Gifts from a Ceaselessly Revealing God

The modern view of God as an infantile wish projection probably had its birth in March of 1907 when Freud read a paper "Obsessive Actions and Religious Practices." In that paper, Freud claimed on the basis of his work with neurotic patients that the "petty ceremonies of religion" are basically a sort of personality sickness. God is only a symptom of deep inner insecurities. There is no reality in modernity outside the self. Therefore, what we call God is a projection of something within ourselves.

Certainly the human being is an inherently imaging and projecting creature. In order to live in the world we are constantly projecting images on our mental screens. For instance, the toddler has a fixation with a baby blanket. Whenever the child feels insecure, it grabs the blanket and feels better. Why? Surely the blanket is a reminder of the comforting presence of the mother. This feeling of closeness is a projection. But it is not a lie. There really is a parent somewhere. There really is a connection between the child's projection of the parent and the parent. Such a projection is essential to our self-definition. We are busy painting mental pictures of the world in order to live in the world.

We cannot be human without projections. As children we learn to play with toys and games. Later as students we learn to play with ideas and words and images. All of this is our attempt to do business with the world. When I say the world is a 'rat race' that is an image. When I say life is a 'bowl of cherries' that is a projection. Think of our tendency to project images upon our world not as arising out of childish wishes, but from the natural human tendency to think about the world. Maybe the reason Freud's thought is so abusive toward religion is that it sees religion as a major competitor for the question of, "who gets to name the world?"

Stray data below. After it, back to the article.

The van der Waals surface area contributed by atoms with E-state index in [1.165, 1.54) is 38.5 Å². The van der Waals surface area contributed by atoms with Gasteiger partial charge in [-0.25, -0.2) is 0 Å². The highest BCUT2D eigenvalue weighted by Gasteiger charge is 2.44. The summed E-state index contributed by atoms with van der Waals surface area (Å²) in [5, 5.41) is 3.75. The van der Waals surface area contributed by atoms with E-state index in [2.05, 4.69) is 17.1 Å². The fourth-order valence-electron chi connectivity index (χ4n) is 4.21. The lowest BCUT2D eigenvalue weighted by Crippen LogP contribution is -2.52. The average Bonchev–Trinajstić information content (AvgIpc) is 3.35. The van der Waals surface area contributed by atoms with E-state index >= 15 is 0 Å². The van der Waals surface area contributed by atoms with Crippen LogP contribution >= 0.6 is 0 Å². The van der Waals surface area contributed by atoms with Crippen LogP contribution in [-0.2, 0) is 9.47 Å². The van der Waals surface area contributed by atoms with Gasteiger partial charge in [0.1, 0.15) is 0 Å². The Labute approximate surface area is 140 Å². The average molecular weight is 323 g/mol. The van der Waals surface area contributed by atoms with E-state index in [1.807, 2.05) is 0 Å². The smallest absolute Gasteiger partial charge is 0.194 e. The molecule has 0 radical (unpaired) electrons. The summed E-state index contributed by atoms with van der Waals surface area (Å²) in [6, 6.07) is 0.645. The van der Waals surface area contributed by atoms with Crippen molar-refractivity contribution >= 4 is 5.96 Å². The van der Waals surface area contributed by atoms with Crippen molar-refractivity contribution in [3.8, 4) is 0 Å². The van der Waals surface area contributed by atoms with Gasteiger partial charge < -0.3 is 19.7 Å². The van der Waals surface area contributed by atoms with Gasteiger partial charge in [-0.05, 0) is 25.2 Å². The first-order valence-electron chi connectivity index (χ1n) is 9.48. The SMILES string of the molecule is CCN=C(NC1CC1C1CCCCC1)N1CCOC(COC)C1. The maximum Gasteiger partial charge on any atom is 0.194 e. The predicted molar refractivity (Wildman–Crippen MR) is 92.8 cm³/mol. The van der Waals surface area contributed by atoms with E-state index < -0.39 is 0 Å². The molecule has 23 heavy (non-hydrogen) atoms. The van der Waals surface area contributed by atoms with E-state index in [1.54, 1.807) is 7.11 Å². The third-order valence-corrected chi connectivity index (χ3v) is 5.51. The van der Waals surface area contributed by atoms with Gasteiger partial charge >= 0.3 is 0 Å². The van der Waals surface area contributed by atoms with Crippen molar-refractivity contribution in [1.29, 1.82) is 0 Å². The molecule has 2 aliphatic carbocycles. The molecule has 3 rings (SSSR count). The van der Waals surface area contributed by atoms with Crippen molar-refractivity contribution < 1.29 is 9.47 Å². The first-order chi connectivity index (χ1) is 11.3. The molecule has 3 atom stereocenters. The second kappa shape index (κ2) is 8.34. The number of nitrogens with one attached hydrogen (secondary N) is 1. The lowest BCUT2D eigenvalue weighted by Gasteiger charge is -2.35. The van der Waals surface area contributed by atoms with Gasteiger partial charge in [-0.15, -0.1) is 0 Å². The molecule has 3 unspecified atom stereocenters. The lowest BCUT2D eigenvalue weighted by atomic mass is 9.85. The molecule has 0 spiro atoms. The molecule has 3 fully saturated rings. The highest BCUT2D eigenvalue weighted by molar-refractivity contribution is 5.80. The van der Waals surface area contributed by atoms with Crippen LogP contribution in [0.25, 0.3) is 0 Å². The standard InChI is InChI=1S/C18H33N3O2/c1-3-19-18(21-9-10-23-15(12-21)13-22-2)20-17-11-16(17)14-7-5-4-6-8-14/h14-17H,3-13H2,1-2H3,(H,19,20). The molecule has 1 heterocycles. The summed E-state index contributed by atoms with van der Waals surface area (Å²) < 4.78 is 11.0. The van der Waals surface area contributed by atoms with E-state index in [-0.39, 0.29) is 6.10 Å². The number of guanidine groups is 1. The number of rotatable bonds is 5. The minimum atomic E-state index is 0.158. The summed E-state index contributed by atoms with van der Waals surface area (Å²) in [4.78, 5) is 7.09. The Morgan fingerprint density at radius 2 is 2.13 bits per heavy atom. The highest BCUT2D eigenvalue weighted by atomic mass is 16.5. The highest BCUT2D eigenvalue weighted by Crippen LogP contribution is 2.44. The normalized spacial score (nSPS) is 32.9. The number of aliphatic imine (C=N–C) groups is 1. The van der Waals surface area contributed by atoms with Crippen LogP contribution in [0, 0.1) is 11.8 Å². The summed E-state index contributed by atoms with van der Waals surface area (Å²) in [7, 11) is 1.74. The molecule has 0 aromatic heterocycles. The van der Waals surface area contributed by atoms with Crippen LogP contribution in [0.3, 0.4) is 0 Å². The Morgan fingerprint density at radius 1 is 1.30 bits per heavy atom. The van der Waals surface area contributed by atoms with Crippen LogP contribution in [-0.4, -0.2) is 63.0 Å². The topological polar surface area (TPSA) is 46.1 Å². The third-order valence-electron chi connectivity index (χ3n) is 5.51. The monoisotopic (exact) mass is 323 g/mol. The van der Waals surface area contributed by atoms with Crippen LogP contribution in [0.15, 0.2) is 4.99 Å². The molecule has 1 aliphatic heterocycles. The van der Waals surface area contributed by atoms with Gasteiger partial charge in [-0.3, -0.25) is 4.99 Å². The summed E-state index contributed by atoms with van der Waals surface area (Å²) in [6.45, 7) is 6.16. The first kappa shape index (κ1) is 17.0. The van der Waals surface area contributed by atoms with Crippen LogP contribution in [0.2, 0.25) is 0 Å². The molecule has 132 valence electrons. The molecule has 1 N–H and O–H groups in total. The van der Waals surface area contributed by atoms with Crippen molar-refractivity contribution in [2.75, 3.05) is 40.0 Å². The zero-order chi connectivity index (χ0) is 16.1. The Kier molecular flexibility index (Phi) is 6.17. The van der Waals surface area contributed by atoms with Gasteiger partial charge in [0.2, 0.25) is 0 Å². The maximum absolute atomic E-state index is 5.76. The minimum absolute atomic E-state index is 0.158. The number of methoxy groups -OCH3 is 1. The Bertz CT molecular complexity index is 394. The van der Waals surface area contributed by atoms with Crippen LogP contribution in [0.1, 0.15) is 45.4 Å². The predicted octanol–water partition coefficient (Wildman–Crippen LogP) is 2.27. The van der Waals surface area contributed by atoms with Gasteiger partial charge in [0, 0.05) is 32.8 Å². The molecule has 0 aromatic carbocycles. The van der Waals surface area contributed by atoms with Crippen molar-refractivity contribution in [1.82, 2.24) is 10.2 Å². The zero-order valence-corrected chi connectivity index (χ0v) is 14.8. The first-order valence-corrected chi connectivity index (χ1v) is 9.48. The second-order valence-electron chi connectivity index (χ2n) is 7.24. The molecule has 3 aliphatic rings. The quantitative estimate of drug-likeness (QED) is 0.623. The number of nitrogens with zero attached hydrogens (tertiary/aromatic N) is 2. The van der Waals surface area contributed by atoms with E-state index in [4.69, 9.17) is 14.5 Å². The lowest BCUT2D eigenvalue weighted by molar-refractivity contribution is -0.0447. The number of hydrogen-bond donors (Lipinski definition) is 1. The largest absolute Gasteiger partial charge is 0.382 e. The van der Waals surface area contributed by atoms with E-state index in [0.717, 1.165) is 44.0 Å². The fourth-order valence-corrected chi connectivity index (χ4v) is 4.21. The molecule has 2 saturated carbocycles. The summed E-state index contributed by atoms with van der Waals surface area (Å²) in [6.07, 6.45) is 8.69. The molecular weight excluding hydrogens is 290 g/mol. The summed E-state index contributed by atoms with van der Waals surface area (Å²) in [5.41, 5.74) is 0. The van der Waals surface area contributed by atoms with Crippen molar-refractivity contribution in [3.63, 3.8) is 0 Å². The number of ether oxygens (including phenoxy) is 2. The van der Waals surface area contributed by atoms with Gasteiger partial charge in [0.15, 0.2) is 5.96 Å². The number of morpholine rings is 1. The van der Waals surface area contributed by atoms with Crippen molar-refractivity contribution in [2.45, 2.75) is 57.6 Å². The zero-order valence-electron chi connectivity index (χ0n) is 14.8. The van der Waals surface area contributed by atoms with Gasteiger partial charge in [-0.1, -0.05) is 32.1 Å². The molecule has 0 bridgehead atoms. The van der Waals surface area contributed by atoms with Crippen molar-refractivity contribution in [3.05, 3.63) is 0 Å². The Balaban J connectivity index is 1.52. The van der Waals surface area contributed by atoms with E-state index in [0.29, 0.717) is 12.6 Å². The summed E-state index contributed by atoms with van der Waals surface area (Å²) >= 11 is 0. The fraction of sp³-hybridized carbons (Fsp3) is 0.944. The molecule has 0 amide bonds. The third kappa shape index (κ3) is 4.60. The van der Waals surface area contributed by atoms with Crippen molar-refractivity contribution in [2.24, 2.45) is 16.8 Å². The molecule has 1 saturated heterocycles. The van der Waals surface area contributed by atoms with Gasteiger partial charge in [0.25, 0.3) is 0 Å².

What if the world I live in is not only my projection, but God's. Think about that. The God of Israel, the God of Abraham and Isaac, Joseph and Mary, is more than a helpful metaphor. This God is reality. It is typical of modern humanity to think that we are the only actors, the only speakers. But what if God is busy acting and speaking to us? What if my images of God are not simply projections out of my own ego needs, but gifts, gifts from a ceaselessly revealing God who is determined to be known? What if God is also busy projecting images upon the screen? What if, when I say God, I am not just throwing my projections and wishes out into the universe, but I am also being bombarded by images of the good shepherd, the waiting parent, the crucified savior, the patient teacher, and the living bread which comes down from heaven? These are images which have been projected on me by the faith. Jesus is the Word, the Word that formed the world, now made flesh and dwelling among us. So God in Christ projects love and revelation toward us. What is the basis of our faith- not what we feel or imagine or try to do, but rather what God reveals.

-Reverend Glover Wagner